Much as you wish to be ensconced in your world of code, the truth is, the product you build is for human beings in the real world. And for that to happen across the globe, the code, product information, and a ton of other content has to be translated into a multitude of languages. Some of it, like code and user interface text, has everything to do with you, the developer.
And believe us when we say that not cooperating with translators and localization professionals can influence the success of your product. In this post, we list some reasons why a little more involvement in translation can go a long way in making life easier for everyone concerned.
Your job doesn’t end at internationalizing the product
In fact, you’ve barely begun. Localizing a product is a process, not a button you can push and be done with it. As with all processes, there is a need for continuous improvement, adapting to new requirements, managing the resources required, and so on.
While you need not worry about the entire process sitting on your shoulders — there are project managers for that — you do need to understand that you can’t simply throw strings over the wall and get them back translated. It doesn’t work that way.
Do respond to translators’ queries
A good deal of unnecessary delays and conflicts can be avoided if there is respect for translators and an understanding of what their job involves. Translators are professional writers, just in a different language. They frequently have to turn source language content written by non-professional writers — mostly developers — into high quality content in the target language.
While developers don’t have to think about how just a couple of words can mean something vastly different when taken out of context, it’s the stuff of a translator’s nightmare. Remember that if a translator isn’t clear about what is meant, it’s very likely that it’s not going to be any clearer for the target audience. So do take time to respond to translators’ requests for clarification.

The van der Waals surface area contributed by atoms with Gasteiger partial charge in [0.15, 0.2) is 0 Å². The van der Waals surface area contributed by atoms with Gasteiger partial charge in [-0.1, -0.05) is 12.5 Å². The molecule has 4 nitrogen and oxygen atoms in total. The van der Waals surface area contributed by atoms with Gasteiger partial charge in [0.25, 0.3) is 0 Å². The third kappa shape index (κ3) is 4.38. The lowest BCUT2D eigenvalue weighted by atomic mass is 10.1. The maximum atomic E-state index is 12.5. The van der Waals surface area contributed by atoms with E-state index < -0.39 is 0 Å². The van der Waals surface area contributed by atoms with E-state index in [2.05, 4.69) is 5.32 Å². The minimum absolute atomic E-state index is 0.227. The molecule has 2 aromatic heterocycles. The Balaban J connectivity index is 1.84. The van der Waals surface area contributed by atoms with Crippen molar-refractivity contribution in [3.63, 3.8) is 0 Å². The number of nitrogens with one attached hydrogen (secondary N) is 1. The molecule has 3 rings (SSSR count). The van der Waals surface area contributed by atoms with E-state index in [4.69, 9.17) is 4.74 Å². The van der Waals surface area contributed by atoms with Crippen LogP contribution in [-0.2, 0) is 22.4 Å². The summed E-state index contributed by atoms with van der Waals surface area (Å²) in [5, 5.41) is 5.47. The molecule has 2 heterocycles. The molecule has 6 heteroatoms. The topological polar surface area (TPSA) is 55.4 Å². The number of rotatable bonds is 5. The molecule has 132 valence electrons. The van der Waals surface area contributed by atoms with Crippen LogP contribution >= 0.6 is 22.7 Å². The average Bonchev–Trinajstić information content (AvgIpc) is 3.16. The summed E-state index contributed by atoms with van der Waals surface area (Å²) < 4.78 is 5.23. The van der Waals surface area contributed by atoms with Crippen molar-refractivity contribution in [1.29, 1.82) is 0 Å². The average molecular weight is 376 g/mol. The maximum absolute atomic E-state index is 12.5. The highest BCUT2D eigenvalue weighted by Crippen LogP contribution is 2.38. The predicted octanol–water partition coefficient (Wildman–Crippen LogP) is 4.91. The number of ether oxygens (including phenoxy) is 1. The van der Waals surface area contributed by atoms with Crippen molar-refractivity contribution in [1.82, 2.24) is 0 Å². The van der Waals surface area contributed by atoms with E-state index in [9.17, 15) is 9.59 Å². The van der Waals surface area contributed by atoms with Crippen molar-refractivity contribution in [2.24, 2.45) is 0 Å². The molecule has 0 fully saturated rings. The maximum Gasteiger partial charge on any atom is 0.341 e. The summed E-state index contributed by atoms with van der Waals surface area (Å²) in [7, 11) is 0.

In larger companies there’s often a project manager or localization engineer to act as the go-between. But in smaller enterprises, developers may have to reply directly to translators.
Beware the ‘one-click translation’ promise
Proxy tool vendors are most likely to make translation seem like a switch that you can flick on and off. Their sales pitches frequently refer to translation as an “easy” process and claim that no one in the organization needs to bother with it. However tempting it might be to believe them, remember that simply integrating a translation management tool with your content management system, or scraping content from your website and pushing translations to global websites, is just one piece of the localization puzzle.
There are many processes related to translation, such as terminology management, and tools like Translation Management Systems (TMS) that need to be managed by human beings. Same goes for testing. Though these may not look like tasks that will take a significant amount of time when you start localizing, things build up as you translate more and more. To achieve consistent quality, speed, and scale, these processes and tools will have to be looked after regularly. There’s no shortcut to that.
You might even be led to believe that you can place yourself at the center of the TMS wheel without experience managing translation workflows. Do not fall for such rhetoric — focus on what you do best, and seek out experts in other areas to assist you. Hire a language service provider (LSP) with the expertise to efficiently handle the localization processes and tools and facilitate a smooth ramp-up in languages and content.